By NU Athletic Communications
The Paul “Bear” Bryant Awards committee of the American Heart Association (AHA) has announced that longtime Nebraska Head Coach Tom Osborne has been named the 2008 winner of its’ Lifetime Achievement Award.
Osborne will receive the award at the Paul “Bear” Bryant College Football Coaching Awards Dinner Thursday, Jan. 17 at the Hyatt Regency Hotel in Houston. The award recognizes excellence in coaching on and off the field during a career, allowing recipients to take their place in history alongside legends such as Bryant. Recent Lifetime Achievement recipients include Glenn “Bo” Schembechler, Jack Pardee and Lou Holtz.
Osborne coached for 25 seasons at Nebraska, earning three National Championships and 13 conference titles. He led the Cornhuskers to a bowl appearance in every season, and broke Bryant’s record of 24 straight postseason trips. Osborne retired with a record of 255-49-3 (.836), the fifth-best winning percentage in Division 1-A history and 12th best among all-time coaching wins.
In his final five seasons, the Huskers went 60-3, winning national titles outright in 1994 and 1995 and a co-championship in 1997. Osborne coached 47 first-team All-Americans who won 55 total honors, two Heisman Trophy winners, six Outland winners (top lineman), one Butkus winner (top linebacker) and one Johnny Unitas winner (top quarterback).
Retiring after the 1997 season, Osborne was named to the College Football Coaches Hall of Fame, earning a waiver on the three-year waiting period for induction. The playing field at Nebraska was also christened that year in Osborne’s honor.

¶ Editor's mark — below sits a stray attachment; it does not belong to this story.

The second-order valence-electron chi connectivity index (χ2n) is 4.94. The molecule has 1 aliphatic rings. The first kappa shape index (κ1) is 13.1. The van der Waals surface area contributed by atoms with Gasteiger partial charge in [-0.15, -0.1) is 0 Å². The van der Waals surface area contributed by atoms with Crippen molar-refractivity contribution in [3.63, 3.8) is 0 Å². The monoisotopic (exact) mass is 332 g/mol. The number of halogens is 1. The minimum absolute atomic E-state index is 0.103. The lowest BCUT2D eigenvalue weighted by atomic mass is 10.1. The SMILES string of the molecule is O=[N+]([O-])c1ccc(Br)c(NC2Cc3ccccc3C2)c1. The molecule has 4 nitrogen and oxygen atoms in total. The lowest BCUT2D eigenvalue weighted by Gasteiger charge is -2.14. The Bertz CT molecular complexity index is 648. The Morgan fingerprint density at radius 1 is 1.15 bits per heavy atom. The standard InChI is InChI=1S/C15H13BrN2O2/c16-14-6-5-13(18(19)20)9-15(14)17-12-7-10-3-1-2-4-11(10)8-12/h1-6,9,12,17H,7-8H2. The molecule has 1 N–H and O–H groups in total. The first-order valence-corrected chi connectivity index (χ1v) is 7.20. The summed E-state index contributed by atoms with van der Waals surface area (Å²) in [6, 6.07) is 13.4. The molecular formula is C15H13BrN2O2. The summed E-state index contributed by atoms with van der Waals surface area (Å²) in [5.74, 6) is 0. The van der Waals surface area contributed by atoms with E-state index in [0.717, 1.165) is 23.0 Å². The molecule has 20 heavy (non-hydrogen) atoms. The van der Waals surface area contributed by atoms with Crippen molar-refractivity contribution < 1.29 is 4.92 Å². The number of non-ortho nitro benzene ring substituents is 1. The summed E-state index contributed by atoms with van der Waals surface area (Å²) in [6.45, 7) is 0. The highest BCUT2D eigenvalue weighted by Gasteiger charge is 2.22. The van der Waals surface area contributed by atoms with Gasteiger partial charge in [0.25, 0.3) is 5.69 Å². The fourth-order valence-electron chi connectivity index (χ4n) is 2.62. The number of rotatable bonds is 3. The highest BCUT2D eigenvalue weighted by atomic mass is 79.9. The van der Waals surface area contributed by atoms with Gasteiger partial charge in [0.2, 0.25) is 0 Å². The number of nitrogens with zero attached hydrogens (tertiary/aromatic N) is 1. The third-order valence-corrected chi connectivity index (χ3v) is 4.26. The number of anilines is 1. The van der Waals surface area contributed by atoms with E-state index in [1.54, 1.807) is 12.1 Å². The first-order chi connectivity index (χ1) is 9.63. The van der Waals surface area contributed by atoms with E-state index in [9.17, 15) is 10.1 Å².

After a 36-year career in college football, Osborne turned his attention to politics, winning a seat in the U.S. House of Representatives for Nebraska’s third district in 2000. Osborne served three terms in Congress. He recently returned to the college athletics arena when he was named interim athletics director at the University of Nebraska on Oct. 16.
Osborne is a fourth-generation Nebraskan, earning his bachelor’s degree in history from Hastings College, and his master’s and doctorate in educational psychology from the University of Nebraska.
After graduating from Hastings, he played three seasons in the National Football League for the Washington Redskins and San Francisco 49ers. Osborne switched to coaching in 1962, becoming an assistant coach at Nebraska under Bob Devaney and serving in various assistant positions before taking over the reigns as head coach in 1973.
Osborne and his wife of 44 years, Nancy, have three children and four grandchildren. He and Nancy founded the TeamMates Mentoring Program in 1991, in which University of Nebraska football players and other community volunteers mentor middle school students one-on-one in Nebraska public schools.
The Paul “Bear” Bryant Awards honors excellence in coaching while raising funds to fight heart disease and stroke, the nation’s No. 1 and No. 3 killers. Bryant himself suffered a heart attack prior to his death in 1983. Funds raised benefit research, community education and outreach programs of the AHA.
Founded in 1924, the American Heart Association today is the nation’s oldest and largest voluntary health organization dedicated to reducing disability and death from diseases of the heart and stroke. These diseases, America’s No. 1 and No. 3 killers, and all other cardiovascular diseases claim over 870,000 lives a year. In fiscal year 2005–06 the association invested over $543 million in research, professional and public education, advocacy and community service programs to help all Americans live longer, healthier lives.